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Home / India News / 12 years of Chandrayaan-1: The mission renewed interest in moon with discovery of water

12 years of Chandrayaan-1: The mission renewed interest in moon with discovery of water

The mission is credited with finding water on moon. This renewed the interest of countries in the moon, with the US announcing the Artemis programme

india Updated: Oct 22, 2020, 11:25 IST
Anonna Dutt
Anonna Dutt
Hindustan Times, New Delhi
India has since sent another mission to the moon, Chandrayaan-2, a decade after the first one. The Russian space agency could not deliver a lander and rover and it was indigenously designed.
India has since sent another mission to the moon, Chandrayaan-2, a decade after the first one. The Russian space agency could not deliver a lander and rover and it was indigenously designed.(Reuters File)

India’s first mission to the moon, which was also its first scientific space exploration mission, was launched 12 years ago. Chandrayaan-1 successfully reached the lunar orbit 21 days later and has remained there since. Although the satellite continues to move around the moon, due to failure of circuitry it stopped transmitting data in August the following year.

The mission is credited with finding water on moon. This renewed the interest of countries in the moon, with the US announcing the Artemis programme, aimed at sending humans to the moon in 2024. The US is the only country to have sent humans on the moon with six of its Apollo missions between 1969 and 1972. No human has been on the moon since.

After reaching the orbit, the Chandrayaan-1 dropped an impactor probe from the satellite on November 14, 2008 to check the chemical composition of the lunar atmosphere as it went through and the debris where it struck. The impactor crashed, as planned, near the South Pole of the moon at a point that is now called ‘Jawahar Sthal’.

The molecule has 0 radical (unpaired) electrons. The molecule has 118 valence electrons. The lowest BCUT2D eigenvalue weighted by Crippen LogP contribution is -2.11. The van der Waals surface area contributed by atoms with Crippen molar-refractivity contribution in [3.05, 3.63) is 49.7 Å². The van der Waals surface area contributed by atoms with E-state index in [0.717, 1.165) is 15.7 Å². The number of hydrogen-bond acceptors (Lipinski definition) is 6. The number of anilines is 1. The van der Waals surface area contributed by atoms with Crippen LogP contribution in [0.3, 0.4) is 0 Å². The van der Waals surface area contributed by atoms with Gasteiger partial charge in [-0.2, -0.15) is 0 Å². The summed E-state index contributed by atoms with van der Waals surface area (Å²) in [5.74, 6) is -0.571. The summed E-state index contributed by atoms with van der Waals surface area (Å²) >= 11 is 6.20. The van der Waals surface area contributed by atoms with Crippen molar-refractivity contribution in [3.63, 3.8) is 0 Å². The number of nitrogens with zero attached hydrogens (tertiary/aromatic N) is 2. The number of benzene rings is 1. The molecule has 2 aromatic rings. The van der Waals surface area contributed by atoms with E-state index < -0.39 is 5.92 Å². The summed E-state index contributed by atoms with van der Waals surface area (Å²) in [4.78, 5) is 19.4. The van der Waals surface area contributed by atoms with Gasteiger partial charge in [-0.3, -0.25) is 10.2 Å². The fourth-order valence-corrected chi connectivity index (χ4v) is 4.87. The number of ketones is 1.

Also Read: India’s space telescope completes 5-year mission life, will continue to function: ISRO chief

The analysis of the data from this probe showed the first sign of water near the surface of the moon. This was re-confirmed using another scientific payload of National Aeronautics and Space Administration (NASA) sent on the same mission called Moon Mineralogy Mapper.

India has since sent another mission to the moon, Chandrayaan-2, a decade after the first one. The Russian space agency could not deliver a lander and rover and it was indigenously designed. India decided to land on the moon during its second mission—it would have been the fourth country to do so after the former Soviet Union, US, and China.

India chose to land close to the South Pole, where there was more probability of physically detecting water using the lander and rover. However, during the 15 minutes of controlled decent, the lander-rover crashed just 2.1km above the surface of the moon.

India now plans to send another mission to the moon which will comprise of just a lander and a rover and use the existing orbiter to communicate with earth. The mission was to take place next year but is likely to be delayed due to the pandemic.

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